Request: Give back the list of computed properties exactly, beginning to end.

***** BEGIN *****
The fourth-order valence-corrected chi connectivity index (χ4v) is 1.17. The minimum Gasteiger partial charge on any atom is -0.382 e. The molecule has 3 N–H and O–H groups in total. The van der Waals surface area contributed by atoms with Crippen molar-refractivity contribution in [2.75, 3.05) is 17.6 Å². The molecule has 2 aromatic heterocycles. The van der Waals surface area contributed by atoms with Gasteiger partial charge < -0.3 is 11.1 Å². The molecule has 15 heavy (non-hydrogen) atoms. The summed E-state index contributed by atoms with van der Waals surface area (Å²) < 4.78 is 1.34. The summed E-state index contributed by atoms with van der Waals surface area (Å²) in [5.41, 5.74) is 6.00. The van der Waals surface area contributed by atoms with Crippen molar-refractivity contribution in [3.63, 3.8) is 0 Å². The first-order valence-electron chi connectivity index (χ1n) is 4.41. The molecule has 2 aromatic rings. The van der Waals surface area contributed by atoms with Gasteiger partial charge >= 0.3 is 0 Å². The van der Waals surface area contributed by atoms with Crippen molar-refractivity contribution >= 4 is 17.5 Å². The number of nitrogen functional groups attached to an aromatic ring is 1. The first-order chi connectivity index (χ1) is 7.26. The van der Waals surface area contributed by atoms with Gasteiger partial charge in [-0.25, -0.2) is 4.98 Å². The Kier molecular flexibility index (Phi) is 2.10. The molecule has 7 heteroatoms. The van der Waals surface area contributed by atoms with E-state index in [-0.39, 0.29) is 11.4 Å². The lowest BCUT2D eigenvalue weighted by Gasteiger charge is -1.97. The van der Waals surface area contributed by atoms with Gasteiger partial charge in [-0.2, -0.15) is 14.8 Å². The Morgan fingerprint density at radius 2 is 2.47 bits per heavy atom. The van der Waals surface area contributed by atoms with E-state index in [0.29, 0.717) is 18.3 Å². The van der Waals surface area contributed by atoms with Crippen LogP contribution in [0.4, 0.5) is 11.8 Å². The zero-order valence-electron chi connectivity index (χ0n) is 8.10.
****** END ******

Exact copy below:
The fourth-order valence-corrected chi connectivity index (χ4v) is 1.17. The minimum Gasteiger partial charge on any atom is -0.382 e. The molecule has 3 N–H and O–H groups in total. The van der Waals surface area contributed by atoms with Crippen molar-refractivity contribution in [2.75, 3.05) is 17.6 Å². The molecule has 2 aromatic heterocycles. The van der Waals surface area contributed by atoms with Gasteiger partial charge < -0.3 is 11.1 Å². The molecule has 15 heavy (non-hydrogen) atoms. The summed E-state index contributed by atoms with van der Waals surface area (Å²) < 4.78 is 1.34. The summed E-state index contributed by atoms with van der Waals surface area (Å²) in [5.41, 5.74) is 6.00. The van der Waals surface area contributed by atoms with Crippen molar-refractivity contribution in [3.63, 3.8) is 0 Å². The first-order valence-electron chi connectivity index (χ1n) is 4.41. The molecule has 2 aromatic rings. The van der Waals surface area contributed by atoms with Gasteiger partial charge >= 0.3 is 0 Å². The van der Waals surface area contributed by atoms with Crippen molar-refractivity contribution >= 4 is 17.5 Å². The number of nitrogen functional groups attached to an aromatic ring is 1. The first-order chi connectivity index (χ1) is 7.26. The van der Waals surface area contributed by atoms with Gasteiger partial charge in [-0.25, -0.2) is 4.98 Å². The Kier molecular flexibility index (Phi) is 2.10. The molecule has 7 heteroatoms. The van der Waals surface area contributed by atoms with E-state index in [-0.39, 0.29) is 11.4 Å². The lowest BCUT2D eigenvalue weighted by Gasteiger charge is -1.97. The van der Waals surface area contributed by atoms with Gasteiger partial charge in [-0.2, -0.15) is 14.8 Å². The Morgan fingerprint density at radius 2 is 2.47 bits per heavy atom. The van der Waals surface area contributed by atoms with E-state index in [0.29, 0.717) is 18.3 Å². The van der Waals surface area contributed by atoms with Crippen LogP contribution in [0.4, 0.5) is 11.8 Å². The zero-order valence-electron chi connectivity index (χ0n) is 8.10.